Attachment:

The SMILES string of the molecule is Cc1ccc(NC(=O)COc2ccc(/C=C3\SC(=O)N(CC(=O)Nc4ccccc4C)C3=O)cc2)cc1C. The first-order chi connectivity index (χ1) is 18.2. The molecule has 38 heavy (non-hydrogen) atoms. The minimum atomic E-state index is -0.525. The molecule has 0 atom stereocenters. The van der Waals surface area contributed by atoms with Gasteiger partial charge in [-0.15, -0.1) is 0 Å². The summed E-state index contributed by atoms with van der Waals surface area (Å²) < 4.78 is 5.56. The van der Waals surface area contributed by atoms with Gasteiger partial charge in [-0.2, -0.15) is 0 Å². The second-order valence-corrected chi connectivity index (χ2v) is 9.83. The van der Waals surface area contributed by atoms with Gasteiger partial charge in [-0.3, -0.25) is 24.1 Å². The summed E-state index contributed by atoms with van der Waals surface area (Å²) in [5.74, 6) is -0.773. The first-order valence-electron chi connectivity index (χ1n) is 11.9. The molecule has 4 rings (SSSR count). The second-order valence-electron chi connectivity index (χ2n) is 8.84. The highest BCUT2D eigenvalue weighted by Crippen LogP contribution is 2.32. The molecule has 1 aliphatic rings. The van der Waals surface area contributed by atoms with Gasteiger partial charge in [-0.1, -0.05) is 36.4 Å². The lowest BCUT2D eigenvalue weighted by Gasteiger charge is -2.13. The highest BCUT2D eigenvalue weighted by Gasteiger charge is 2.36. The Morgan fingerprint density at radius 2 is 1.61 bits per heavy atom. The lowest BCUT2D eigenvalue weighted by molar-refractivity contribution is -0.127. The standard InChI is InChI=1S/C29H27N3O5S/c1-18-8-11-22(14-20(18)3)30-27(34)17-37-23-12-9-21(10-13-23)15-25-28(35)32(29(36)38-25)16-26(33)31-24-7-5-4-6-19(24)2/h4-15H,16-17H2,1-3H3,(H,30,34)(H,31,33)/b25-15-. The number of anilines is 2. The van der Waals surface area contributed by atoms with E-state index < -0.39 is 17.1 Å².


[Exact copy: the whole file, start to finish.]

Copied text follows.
The SMILES string of the molecule is Cc1ccc(NC(=O)COc2ccc(/C=C3\SC(=O)N(CC(=O)Nc4ccccc4C)C3=O)cc2)cc1C. The first-order chi connectivity index (χ1) is 18.2. The molecule has 38 heavy (non-hydrogen) atoms. The minimum atomic E-state index is -0.525. The molecule has 0 atom stereocenters. The van der Waals surface area contributed by atoms with Gasteiger partial charge in [-0.15, -0.1) is 0 Å². The summed E-state index contributed by atoms with van der Waals surface area (Å²) < 4.78 is 5.56. The van der Waals surface area contributed by atoms with Gasteiger partial charge in [-0.2, -0.15) is 0 Å². The second-order valence-corrected chi connectivity index (χ2v) is 9.83. The van der Waals surface area contributed by atoms with Gasteiger partial charge in [-0.3, -0.25) is 24.1 Å². The summed E-state index contributed by atoms with van der Waals surface area (Å²) in [5.74, 6) is -0.773. The first-order valence-electron chi connectivity index (χ1n) is 11.9. The molecule has 4 rings (SSSR count). The second-order valence-electron chi connectivity index (χ2n) is 8.84. The highest BCUT2D eigenvalue weighted by Crippen LogP contribution is 2.32. The molecule has 1 aliphatic rings. The van der Waals surface area contributed by atoms with Gasteiger partial charge in [-0.1, -0.05) is 36.4 Å². The lowest BCUT2D eigenvalue weighted by Gasteiger charge is -2.13. The highest BCUT2D eigenvalue weighted by Gasteiger charge is 2.36. The Morgan fingerprint density at radius 2 is 1.61 bits per heavy atom. The lowest BCUT2D eigenvalue weighted by molar-refractivity contribution is -0.127. The standard InChI is InChI=1S/C29H27N3O5S/c1-18-8-11-22(14-20(18)3)30-27(34)17-37-23-12-9-21(10-13-23)15-25-28(35)32(29(36)38-25)16-26(33)31-24-7-5-4-6-19(24)2/h4-15H,16-17H2,1-3H3,(H,30,34)(H,31,33)/b25-15-. The number of anilines is 2. The van der Waals surface area contributed by atoms with E-state index < -0.39 is 17.1 Å².